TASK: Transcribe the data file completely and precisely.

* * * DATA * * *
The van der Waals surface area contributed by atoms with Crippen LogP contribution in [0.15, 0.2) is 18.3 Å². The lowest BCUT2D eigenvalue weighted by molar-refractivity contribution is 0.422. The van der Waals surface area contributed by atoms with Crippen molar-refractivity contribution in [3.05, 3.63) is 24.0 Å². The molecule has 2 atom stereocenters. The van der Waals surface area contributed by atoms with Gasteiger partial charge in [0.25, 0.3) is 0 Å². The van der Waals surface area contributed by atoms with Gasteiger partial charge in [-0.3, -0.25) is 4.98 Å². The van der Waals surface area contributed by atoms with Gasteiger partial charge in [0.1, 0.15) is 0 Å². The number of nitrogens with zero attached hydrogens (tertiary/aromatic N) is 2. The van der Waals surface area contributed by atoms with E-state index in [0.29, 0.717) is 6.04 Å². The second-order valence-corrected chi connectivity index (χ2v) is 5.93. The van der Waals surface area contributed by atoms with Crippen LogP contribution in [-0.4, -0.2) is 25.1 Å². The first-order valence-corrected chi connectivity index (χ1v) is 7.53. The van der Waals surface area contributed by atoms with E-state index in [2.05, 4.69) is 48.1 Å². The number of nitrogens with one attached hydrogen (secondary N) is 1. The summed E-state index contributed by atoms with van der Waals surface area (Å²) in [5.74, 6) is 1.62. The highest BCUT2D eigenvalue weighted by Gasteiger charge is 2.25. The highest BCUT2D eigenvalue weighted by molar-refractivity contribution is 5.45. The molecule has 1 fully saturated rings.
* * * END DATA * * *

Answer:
The van der Waals surface area contributed by atoms with Crippen LogP contribution in [0.15, 0.2) is 18.3 Å². The lowest BCUT2D eigenvalue weighted by molar-refractivity contribution is 0.422. The van der Waals surface area contributed by atoms with Crippen molar-refractivity contribution in [3.05, 3.63) is 24.0 Å². The molecule has 2 atom stereocenters. The van der Waals surface area contributed by atoms with Gasteiger partial charge in [0.25, 0.3) is 0 Å². The van der Waals surface area contributed by atoms with Gasteiger partial charge in [-0.3, -0.25) is 4.98 Å². The van der Waals surface area contributed by atoms with Gasteiger partial charge in [0.1, 0.15) is 0 Å². The number of nitrogens with zero attached hydrogens (tertiary/aromatic N) is 2. The van der Waals surface area contributed by atoms with E-state index in [0.29, 0.717) is 6.04 Å². The second-order valence-corrected chi connectivity index (χ2v) is 5.93. The van der Waals surface area contributed by atoms with Crippen LogP contribution in [-0.4, -0.2) is 25.1 Å². The first-order valence-corrected chi connectivity index (χ1v) is 7.53. The van der Waals surface area contributed by atoms with E-state index in [2.05, 4.69) is 48.1 Å². The number of nitrogens with one attached hydrogen (secondary N) is 1. The summed E-state index contributed by atoms with van der Waals surface area (Å²) in [5.74, 6) is 1.62. The highest BCUT2D eigenvalue weighted by Gasteiger charge is 2.25. The highest BCUT2D eigenvalue weighted by molar-refractivity contribution is 5.45. The molecule has 1 fully saturated rings.